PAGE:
Rapid screening for specific glycosylation and pathogen interactions on a 78 species avian egg white glycoprotein microarray
Gerlach, Jared Q.
Lee, Yuan C.
MetadataShow full item record
This item's downloads: 48 (view details)
Utratna, Marta, Annuk, Heidi, Gerlach, Jared Q., Lee, Yuan C., Kane, Marian, Kilcoyne, Michelle, & Joshi, Lokesh. (2017). Rapid screening for specific glycosylation and pathogen interactions on a 78 species avian egg white glycoprotein microarray. Scientific Reports, 7(1), 6477. doi: 10.1038/s41598-017-06797-6
There is an urgent need for discovery of novel antimicrobials and carbohydrate-based anti-adhesive strategies are desirable as they may not promote resistance. Discovery of novel anti-adhesive molecules from natural product libraries will require the use of a high throughput screening platform. Avian egg white (EW) provides nutrition for the embryo and protects against infection, with glycosylation responsible for binding certain pathogens. In this study, a microarray platform of 78 species of avian EWs was developed and profiled for glycosylation using a lectin panel with a wide range of carbohydrate specificities. The dominating linkages of sialic acid in EWs were determined for the first time using the lectins MAA and SNA-I. EW glycosylation similarity among the different orders of birds did not strictly depend on phylogenetic relationship. The interactions of five strains of bacterial pathogens, including Escherichia coli, Staphylococcus aureus and Vibrio cholera, identified a number of EWs as potential anti-adhesives, with some as strain-or species-specific. Of the two bacterial toxins examined, shiga-like toxin 1 subunit B bound to ten EWs with similar glycosylation more intensely than pigeon EW. This study provides a unique platform for high throughput screening of natural products for specific glycosylation and pathogen interactions. This platform may provide a useful platform in the future for discovery of anti-adhesives targeted for strain and species specificity.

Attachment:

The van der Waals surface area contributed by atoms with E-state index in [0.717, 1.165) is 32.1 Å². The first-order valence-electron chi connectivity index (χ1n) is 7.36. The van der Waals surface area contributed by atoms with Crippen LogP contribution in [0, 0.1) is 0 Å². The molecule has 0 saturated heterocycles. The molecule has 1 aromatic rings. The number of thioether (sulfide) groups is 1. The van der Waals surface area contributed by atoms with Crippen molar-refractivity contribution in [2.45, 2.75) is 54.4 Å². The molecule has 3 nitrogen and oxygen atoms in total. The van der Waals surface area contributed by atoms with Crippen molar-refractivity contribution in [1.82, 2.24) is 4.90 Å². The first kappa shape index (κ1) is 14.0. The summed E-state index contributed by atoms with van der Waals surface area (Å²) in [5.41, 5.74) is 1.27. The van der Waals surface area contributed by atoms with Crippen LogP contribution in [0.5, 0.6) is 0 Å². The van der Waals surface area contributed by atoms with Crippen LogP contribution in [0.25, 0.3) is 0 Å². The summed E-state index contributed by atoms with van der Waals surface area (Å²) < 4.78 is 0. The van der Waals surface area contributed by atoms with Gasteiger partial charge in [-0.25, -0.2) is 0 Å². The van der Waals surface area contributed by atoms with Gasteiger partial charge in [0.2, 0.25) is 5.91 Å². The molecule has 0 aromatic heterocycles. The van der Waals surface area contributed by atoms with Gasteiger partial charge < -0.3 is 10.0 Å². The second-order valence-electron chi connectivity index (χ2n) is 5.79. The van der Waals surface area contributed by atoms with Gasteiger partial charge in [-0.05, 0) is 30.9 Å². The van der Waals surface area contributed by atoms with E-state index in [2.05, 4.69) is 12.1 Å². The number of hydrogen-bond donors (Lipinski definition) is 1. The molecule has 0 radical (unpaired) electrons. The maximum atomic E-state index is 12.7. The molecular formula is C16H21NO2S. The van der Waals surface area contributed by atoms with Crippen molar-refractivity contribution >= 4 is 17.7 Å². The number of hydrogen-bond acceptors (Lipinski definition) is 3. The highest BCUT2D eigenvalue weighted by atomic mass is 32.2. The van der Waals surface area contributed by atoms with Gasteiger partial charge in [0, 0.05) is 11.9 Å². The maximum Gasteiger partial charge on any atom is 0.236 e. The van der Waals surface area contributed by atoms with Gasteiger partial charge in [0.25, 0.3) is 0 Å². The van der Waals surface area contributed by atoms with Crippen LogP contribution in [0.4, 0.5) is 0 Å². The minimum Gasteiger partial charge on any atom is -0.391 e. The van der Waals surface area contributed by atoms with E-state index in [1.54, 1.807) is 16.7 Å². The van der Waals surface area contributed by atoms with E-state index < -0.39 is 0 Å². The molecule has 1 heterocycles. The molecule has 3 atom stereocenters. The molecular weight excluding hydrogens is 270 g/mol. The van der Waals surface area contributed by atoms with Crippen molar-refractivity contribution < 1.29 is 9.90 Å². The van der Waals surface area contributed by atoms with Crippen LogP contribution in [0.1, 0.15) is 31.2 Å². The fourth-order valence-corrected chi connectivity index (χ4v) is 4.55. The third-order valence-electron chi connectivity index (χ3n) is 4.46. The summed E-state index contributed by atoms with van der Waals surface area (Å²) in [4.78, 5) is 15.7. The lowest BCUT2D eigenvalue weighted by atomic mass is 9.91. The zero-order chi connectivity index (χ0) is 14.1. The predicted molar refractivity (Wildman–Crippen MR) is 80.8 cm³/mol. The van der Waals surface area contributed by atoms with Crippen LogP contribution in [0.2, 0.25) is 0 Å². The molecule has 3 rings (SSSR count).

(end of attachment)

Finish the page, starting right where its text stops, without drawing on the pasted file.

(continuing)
This item is available under the Attribution-NonCommercial-NoDerivs 3.0 Ireland. No item may be reproduced for commercial purposes. Please refer to the publisher's URL where this is made available, or to notes contained in the item itself. Other terms may apply.
The following license files are associated with this item: